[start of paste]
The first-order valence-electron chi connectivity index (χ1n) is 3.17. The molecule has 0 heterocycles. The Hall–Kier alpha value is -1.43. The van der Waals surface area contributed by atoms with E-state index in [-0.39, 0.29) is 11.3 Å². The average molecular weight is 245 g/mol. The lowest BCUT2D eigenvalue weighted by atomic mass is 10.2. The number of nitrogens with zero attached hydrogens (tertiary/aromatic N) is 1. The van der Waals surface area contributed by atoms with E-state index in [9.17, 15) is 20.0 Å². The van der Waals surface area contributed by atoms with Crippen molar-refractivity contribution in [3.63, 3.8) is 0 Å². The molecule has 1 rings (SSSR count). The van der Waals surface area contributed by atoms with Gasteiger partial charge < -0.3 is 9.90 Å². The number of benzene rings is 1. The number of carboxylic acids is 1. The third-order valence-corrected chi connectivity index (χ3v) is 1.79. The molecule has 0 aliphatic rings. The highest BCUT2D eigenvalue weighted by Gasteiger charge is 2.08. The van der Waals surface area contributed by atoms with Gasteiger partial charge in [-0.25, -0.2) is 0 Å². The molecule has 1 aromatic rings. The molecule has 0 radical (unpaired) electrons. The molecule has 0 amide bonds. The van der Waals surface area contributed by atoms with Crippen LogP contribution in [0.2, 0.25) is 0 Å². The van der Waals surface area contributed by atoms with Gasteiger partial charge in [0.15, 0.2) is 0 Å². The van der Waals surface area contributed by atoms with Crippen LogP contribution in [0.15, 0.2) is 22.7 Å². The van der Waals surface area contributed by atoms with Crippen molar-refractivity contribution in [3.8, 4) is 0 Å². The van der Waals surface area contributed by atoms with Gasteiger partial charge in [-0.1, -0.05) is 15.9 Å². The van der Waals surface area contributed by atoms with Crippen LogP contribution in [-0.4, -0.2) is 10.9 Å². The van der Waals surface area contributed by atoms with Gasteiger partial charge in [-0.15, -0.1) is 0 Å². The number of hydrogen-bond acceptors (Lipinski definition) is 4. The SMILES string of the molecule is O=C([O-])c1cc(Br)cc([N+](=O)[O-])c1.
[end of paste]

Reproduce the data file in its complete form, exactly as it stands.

The first-order valence-electron chi connectivity index (χ1n) is 3.17. The molecule has 0 heterocycles. The Hall–Kier alpha value is -1.43. The van der Waals surface area contributed by atoms with E-state index in [-0.39, 0.29) is 11.3 Å². The average molecular weight is 245 g/mol. The lowest BCUT2D eigenvalue weighted by atomic mass is 10.2. The number of nitrogens with zero attached hydrogens (tertiary/aromatic N) is 1. The van der Waals surface area contributed by atoms with E-state index in [9.17, 15) is 20.0 Å². The van der Waals surface area contributed by atoms with Crippen molar-refractivity contribution in [3.63, 3.8) is 0 Å². The molecule has 1 rings (SSSR count). The van der Waals surface area contributed by atoms with Gasteiger partial charge < -0.3 is 9.90 Å². The number of benzene rings is 1. The number of carboxylic acids is 1. The third-order valence-corrected chi connectivity index (χ3v) is 1.79. The molecule has 0 aliphatic rings. The highest BCUT2D eigenvalue weighted by Gasteiger charge is 2.08. The van der Waals surface area contributed by atoms with Gasteiger partial charge in [-0.25, -0.2) is 0 Å². The molecule has 1 aromatic rings. The molecule has 0 radical (unpaired) electrons. The molecule has 0 amide bonds. The van der Waals surface area contributed by atoms with Crippen LogP contribution in [0.2, 0.25) is 0 Å². The van der Waals surface area contributed by atoms with Gasteiger partial charge in [0.15, 0.2) is 0 Å². The van der Waals surface area contributed by atoms with Crippen LogP contribution in [0.15, 0.2) is 22.7 Å². The van der Waals surface area contributed by atoms with Crippen molar-refractivity contribution in [3.8, 4) is 0 Å². The van der Waals surface area contributed by atoms with Gasteiger partial charge in [-0.1, -0.05) is 15.9 Å². The van der Waals surface area contributed by atoms with Crippen LogP contribution in [-0.4, -0.2) is 10.9 Å². The van der Waals surface area contributed by atoms with Gasteiger partial charge in [-0.15, -0.1) is 0 Å². The number of hydrogen-bond acceptors (Lipinski definition) is 4. The SMILES string of the molecule is O=C([O-])c1cc(Br)cc([N+](=O)[O-])c1.